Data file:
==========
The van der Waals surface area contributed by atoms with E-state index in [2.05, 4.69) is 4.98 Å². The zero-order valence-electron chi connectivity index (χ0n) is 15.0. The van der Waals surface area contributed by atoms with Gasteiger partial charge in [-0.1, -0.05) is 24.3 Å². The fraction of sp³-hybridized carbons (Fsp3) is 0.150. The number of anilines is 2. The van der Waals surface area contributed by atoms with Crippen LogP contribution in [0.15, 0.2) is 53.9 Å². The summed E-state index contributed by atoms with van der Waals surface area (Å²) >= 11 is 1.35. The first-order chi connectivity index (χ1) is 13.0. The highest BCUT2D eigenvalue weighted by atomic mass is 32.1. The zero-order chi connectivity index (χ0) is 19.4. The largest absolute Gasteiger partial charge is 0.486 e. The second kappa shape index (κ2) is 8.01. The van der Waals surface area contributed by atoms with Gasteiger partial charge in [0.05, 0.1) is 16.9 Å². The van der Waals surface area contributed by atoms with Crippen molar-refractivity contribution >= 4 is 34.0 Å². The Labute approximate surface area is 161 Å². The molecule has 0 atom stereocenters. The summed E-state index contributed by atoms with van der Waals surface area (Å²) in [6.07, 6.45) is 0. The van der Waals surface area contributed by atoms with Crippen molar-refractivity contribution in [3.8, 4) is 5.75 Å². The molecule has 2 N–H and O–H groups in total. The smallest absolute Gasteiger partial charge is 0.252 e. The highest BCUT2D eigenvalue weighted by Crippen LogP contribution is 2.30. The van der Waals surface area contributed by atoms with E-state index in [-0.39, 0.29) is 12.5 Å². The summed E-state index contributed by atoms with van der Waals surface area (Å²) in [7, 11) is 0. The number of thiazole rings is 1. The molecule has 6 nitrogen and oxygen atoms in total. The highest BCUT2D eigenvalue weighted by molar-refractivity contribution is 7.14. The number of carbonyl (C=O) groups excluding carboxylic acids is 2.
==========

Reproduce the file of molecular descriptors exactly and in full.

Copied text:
The van der Waals surface area contributed by atoms with E-state index in [2.05, 4.69) is 4.98 Å². The zero-order valence-electron chi connectivity index (χ0n) is 15.0. The van der Waals surface area contributed by atoms with Gasteiger partial charge in [-0.1, -0.05) is 24.3 Å². The fraction of sp³-hybridized carbons (Fsp3) is 0.150. The number of anilines is 2. The van der Waals surface area contributed by atoms with Crippen LogP contribution in [0.15, 0.2) is 53.9 Å². The summed E-state index contributed by atoms with van der Waals surface area (Å²) >= 11 is 1.35. The first-order chi connectivity index (χ1) is 13.0. The highest BCUT2D eigenvalue weighted by atomic mass is 32.1. The zero-order chi connectivity index (χ0) is 19.4. The largest absolute Gasteiger partial charge is 0.486 e. The second kappa shape index (κ2) is 8.01. The van der Waals surface area contributed by atoms with Gasteiger partial charge in [0.05, 0.1) is 16.9 Å². The van der Waals surface area contributed by atoms with Crippen molar-refractivity contribution >= 4 is 34.0 Å². The Labute approximate surface area is 161 Å². The molecule has 0 atom stereocenters. The summed E-state index contributed by atoms with van der Waals surface area (Å²) in [6.07, 6.45) is 0. The van der Waals surface area contributed by atoms with Crippen molar-refractivity contribution in [3.8, 4) is 5.75 Å². The molecule has 2 N–H and O–H groups in total. The smallest absolute Gasteiger partial charge is 0.252 e. The highest BCUT2D eigenvalue weighted by Crippen LogP contribution is 2.30. The van der Waals surface area contributed by atoms with E-state index in [-0.39, 0.29) is 12.5 Å². The summed E-state index contributed by atoms with van der Waals surface area (Å²) in [7, 11) is 0. The number of thiazole rings is 1. The molecule has 6 nitrogen and oxygen atoms in total. The highest BCUT2D eigenvalue weighted by molar-refractivity contribution is 7.14. The number of carbonyl (C=O) groups excluding carboxylic acids is 2.